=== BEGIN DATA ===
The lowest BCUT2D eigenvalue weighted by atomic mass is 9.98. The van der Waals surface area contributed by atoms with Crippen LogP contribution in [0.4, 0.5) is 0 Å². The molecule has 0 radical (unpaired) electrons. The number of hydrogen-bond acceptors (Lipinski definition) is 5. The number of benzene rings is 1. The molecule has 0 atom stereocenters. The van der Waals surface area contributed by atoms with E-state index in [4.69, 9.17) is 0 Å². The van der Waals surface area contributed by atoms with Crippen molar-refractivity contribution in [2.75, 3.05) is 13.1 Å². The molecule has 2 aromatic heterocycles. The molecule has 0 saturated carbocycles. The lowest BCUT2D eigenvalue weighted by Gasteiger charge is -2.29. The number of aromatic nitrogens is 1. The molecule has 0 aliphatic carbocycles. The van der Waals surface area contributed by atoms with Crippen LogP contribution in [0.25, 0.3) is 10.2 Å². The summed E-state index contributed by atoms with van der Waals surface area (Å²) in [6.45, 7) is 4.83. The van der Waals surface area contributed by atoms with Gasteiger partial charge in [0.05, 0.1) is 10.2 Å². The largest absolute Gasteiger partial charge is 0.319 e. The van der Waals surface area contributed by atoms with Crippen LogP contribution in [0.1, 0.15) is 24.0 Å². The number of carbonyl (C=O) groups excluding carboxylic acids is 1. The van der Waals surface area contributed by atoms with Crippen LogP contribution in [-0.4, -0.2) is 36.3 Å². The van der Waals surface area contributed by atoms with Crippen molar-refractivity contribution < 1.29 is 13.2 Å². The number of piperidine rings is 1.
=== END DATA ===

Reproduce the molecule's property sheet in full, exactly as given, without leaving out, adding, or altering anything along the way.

The lowest BCUT2D eigenvalue weighted by atomic mass is 9.98. The van der Waals surface area contributed by atoms with Crippen LogP contribution in [0.4, 0.5) is 0 Å². The molecule has 0 radical (unpaired) electrons. The number of hydrogen-bond acceptors (Lipinski definition) is 5. The number of benzene rings is 1. The molecule has 0 atom stereocenters. The van der Waals surface area contributed by atoms with E-state index in [4.69, 9.17) is 0 Å². The van der Waals surface area contributed by atoms with Crippen molar-refractivity contribution in [2.75, 3.05) is 13.1 Å². The molecule has 2 aromatic heterocycles. The molecule has 0 saturated carbocycles. The lowest BCUT2D eigenvalue weighted by Gasteiger charge is -2.29. The number of aromatic nitrogens is 1. The molecule has 0 aliphatic carbocycles. The van der Waals surface area contributed by atoms with Crippen LogP contribution in [0.25, 0.3) is 10.2 Å². The summed E-state index contributed by atoms with van der Waals surface area (Å²) in [6.45, 7) is 4.83. The van der Waals surface area contributed by atoms with Gasteiger partial charge in [0.05, 0.1) is 10.2 Å². The largest absolute Gasteiger partial charge is 0.319 e. The van der Waals surface area contributed by atoms with Crippen LogP contribution in [0.1, 0.15) is 24.0 Å². The number of carbonyl (C=O) groups excluding carboxylic acids is 1. The van der Waals surface area contributed by atoms with Crippen LogP contribution in [-0.4, -0.2) is 36.3 Å². The van der Waals surface area contributed by atoms with Crippen molar-refractivity contribution < 1.29 is 13.2 Å². The number of piperidine rings is 1.